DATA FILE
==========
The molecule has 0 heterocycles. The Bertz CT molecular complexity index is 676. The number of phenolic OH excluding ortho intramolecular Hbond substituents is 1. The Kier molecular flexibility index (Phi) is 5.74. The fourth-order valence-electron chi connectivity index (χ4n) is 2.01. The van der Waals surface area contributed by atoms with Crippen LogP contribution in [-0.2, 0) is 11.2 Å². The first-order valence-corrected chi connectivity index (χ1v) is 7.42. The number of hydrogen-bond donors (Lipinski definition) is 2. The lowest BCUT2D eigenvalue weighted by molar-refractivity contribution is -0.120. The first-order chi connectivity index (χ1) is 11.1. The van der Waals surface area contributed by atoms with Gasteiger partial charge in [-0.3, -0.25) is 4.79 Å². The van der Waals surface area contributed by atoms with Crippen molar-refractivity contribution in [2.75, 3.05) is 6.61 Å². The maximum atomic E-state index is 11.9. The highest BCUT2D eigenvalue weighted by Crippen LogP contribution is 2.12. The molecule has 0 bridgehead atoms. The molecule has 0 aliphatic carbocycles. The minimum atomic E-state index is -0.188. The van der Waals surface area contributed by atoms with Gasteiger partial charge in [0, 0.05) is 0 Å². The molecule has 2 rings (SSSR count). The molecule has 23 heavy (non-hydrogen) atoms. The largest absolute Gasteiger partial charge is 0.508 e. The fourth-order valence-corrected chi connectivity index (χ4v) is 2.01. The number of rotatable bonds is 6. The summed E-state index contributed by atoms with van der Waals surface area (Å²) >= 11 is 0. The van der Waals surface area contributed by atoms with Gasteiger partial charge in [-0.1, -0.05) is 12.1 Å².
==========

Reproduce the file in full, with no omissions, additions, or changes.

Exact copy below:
The molecule has 0 heterocycles. The Bertz CT molecular complexity index is 676. The number of phenolic OH excluding ortho intramolecular Hbond substituents is 1. The Kier molecular flexibility index (Phi) is 5.74. The fourth-order valence-electron chi connectivity index (χ4n) is 2.01. The van der Waals surface area contributed by atoms with Crippen LogP contribution in [-0.2, 0) is 11.2 Å². The first-order valence-corrected chi connectivity index (χ1v) is 7.42. The number of hydrogen-bond donors (Lipinski definition) is 2. The lowest BCUT2D eigenvalue weighted by molar-refractivity contribution is -0.120. The first-order chi connectivity index (χ1) is 11.1. The van der Waals surface area contributed by atoms with Gasteiger partial charge in [-0.3, -0.25) is 4.79 Å². The van der Waals surface area contributed by atoms with Crippen molar-refractivity contribution in [2.75, 3.05) is 6.61 Å². The maximum atomic E-state index is 11.9. The highest BCUT2D eigenvalue weighted by Crippen LogP contribution is 2.12. The molecule has 0 bridgehead atoms. The molecule has 0 aliphatic carbocycles. The minimum atomic E-state index is -0.188. The van der Waals surface area contributed by atoms with Gasteiger partial charge in [0, 0.05) is 0 Å². The molecule has 2 rings (SSSR count). The molecule has 23 heavy (non-hydrogen) atoms. The largest absolute Gasteiger partial charge is 0.508 e. The fourth-order valence-corrected chi connectivity index (χ4v) is 2.01. The number of rotatable bonds is 6. The summed E-state index contributed by atoms with van der Waals surface area (Å²) >= 11 is 0. The van der Waals surface area contributed by atoms with Gasteiger partial charge in [-0.1, -0.05) is 12.1 Å².